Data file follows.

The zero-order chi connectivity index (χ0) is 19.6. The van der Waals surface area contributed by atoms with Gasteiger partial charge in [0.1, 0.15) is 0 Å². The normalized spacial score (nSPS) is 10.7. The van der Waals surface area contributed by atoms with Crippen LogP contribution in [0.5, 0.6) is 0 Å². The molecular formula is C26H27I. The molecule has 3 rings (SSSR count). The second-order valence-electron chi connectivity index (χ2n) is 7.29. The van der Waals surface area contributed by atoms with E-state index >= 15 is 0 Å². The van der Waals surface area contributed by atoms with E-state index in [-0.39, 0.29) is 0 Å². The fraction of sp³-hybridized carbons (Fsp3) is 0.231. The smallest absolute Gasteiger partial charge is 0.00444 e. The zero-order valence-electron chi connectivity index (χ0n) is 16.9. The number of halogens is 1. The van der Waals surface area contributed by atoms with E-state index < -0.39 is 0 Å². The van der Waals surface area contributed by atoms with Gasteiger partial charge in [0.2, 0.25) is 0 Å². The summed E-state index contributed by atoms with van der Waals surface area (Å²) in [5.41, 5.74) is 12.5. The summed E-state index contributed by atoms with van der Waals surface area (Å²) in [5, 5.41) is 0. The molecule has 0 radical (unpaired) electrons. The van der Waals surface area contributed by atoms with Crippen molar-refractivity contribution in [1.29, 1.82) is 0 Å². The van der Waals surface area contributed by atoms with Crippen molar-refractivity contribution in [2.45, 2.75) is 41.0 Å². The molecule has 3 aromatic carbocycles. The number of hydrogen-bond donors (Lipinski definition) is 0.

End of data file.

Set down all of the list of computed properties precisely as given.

The zero-order chi connectivity index (χ0) is 19.6. The van der Waals surface area contributed by atoms with Gasteiger partial charge in [0.1, 0.15) is 0 Å². The normalized spacial score (nSPS) is 10.7. The van der Waals surface area contributed by atoms with Crippen LogP contribution in [0.5, 0.6) is 0 Å². The molecular formula is C26H27I. The molecule has 3 rings (SSSR count). The second-order valence-electron chi connectivity index (χ2n) is 7.29. The van der Waals surface area contributed by atoms with E-state index >= 15 is 0 Å². The van der Waals surface area contributed by atoms with E-state index in [-0.39, 0.29) is 0 Å². The fraction of sp³-hybridized carbons (Fsp3) is 0.231. The smallest absolute Gasteiger partial charge is 0.00444 e. The zero-order valence-electron chi connectivity index (χ0n) is 16.9. The number of halogens is 1. The van der Waals surface area contributed by atoms with E-state index < -0.39 is 0 Å². The van der Waals surface area contributed by atoms with Gasteiger partial charge in [0.2, 0.25) is 0 Å². The summed E-state index contributed by atoms with van der Waals surface area (Å²) in [5.41, 5.74) is 12.5. The summed E-state index contributed by atoms with van der Waals surface area (Å²) in [5, 5.41) is 0. The molecule has 0 radical (unpaired) electrons. The van der Waals surface area contributed by atoms with Crippen molar-refractivity contribution in [1.29, 1.82) is 0 Å². The van der Waals surface area contributed by atoms with Crippen molar-refractivity contribution in [2.45, 2.75) is 41.0 Å². The molecule has 3 aromatic carbocycles. The number of hydrogen-bond donors (Lipinski definition) is 0.